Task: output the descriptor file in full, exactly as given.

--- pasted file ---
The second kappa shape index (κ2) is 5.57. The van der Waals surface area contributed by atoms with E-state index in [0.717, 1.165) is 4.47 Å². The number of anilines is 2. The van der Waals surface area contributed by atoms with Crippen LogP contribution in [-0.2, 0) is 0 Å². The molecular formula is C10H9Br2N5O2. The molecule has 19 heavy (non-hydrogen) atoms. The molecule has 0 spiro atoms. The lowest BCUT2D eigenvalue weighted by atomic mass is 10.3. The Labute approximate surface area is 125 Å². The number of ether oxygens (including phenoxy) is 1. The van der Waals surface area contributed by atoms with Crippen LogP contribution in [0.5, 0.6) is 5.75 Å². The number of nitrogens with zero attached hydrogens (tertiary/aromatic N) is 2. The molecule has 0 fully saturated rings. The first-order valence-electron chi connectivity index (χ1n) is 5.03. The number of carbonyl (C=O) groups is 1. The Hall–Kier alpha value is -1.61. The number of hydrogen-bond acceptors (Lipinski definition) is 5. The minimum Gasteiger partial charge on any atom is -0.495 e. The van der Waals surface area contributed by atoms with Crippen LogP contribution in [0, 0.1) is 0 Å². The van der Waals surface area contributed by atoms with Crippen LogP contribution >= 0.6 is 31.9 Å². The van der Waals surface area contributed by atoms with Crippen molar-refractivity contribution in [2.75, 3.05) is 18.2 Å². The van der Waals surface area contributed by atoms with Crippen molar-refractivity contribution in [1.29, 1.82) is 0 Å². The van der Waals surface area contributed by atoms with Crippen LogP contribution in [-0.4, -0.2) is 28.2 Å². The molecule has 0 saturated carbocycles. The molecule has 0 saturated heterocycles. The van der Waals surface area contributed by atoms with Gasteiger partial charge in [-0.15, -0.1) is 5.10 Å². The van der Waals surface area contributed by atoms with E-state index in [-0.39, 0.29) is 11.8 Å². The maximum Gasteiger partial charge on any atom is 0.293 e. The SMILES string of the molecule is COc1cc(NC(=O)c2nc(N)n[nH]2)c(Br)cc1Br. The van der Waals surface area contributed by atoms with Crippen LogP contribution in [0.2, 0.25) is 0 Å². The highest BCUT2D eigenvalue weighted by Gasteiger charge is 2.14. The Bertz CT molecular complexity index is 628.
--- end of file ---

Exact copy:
The second kappa shape index (κ2) is 5.57. The van der Waals surface area contributed by atoms with E-state index in [0.717, 1.165) is 4.47 Å². The number of anilines is 2. The van der Waals surface area contributed by atoms with Crippen LogP contribution in [-0.2, 0) is 0 Å². The molecular formula is C10H9Br2N5O2. The molecule has 19 heavy (non-hydrogen) atoms. The molecule has 0 spiro atoms. The lowest BCUT2D eigenvalue weighted by atomic mass is 10.3. The Labute approximate surface area is 125 Å². The number of ether oxygens (including phenoxy) is 1. The van der Waals surface area contributed by atoms with Crippen LogP contribution in [0.5, 0.6) is 5.75 Å². The number of nitrogens with zero attached hydrogens (tertiary/aromatic N) is 2. The molecule has 0 fully saturated rings. The first-order valence-electron chi connectivity index (χ1n) is 5.03. The number of carbonyl (C=O) groups is 1. The Hall–Kier alpha value is -1.61. The number of hydrogen-bond acceptors (Lipinski definition) is 5. The minimum Gasteiger partial charge on any atom is -0.495 e. The van der Waals surface area contributed by atoms with Crippen LogP contribution in [0, 0.1) is 0 Å². The van der Waals surface area contributed by atoms with Crippen LogP contribution >= 0.6 is 31.9 Å². The van der Waals surface area contributed by atoms with Crippen molar-refractivity contribution in [2.75, 3.05) is 18.2 Å². The van der Waals surface area contributed by atoms with Crippen molar-refractivity contribution in [1.29, 1.82) is 0 Å². The van der Waals surface area contributed by atoms with Crippen LogP contribution in [-0.4, -0.2) is 28.2 Å². The molecule has 0 saturated carbocycles. The molecule has 0 saturated heterocycles. The van der Waals surface area contributed by atoms with Gasteiger partial charge in [-0.15, -0.1) is 5.10 Å². The van der Waals surface area contributed by atoms with E-state index in [-0.39, 0.29) is 11.8 Å². The maximum Gasteiger partial charge on any atom is 0.293 e. The SMILES string of the molecule is COc1cc(NC(=O)c2nc(N)n[nH]2)c(Br)cc1Br. The van der Waals surface area contributed by atoms with Crippen LogP contribution in [0.2, 0.25) is 0 Å². The highest BCUT2D eigenvalue weighted by Gasteiger charge is 2.14. The Bertz CT molecular complexity index is 628.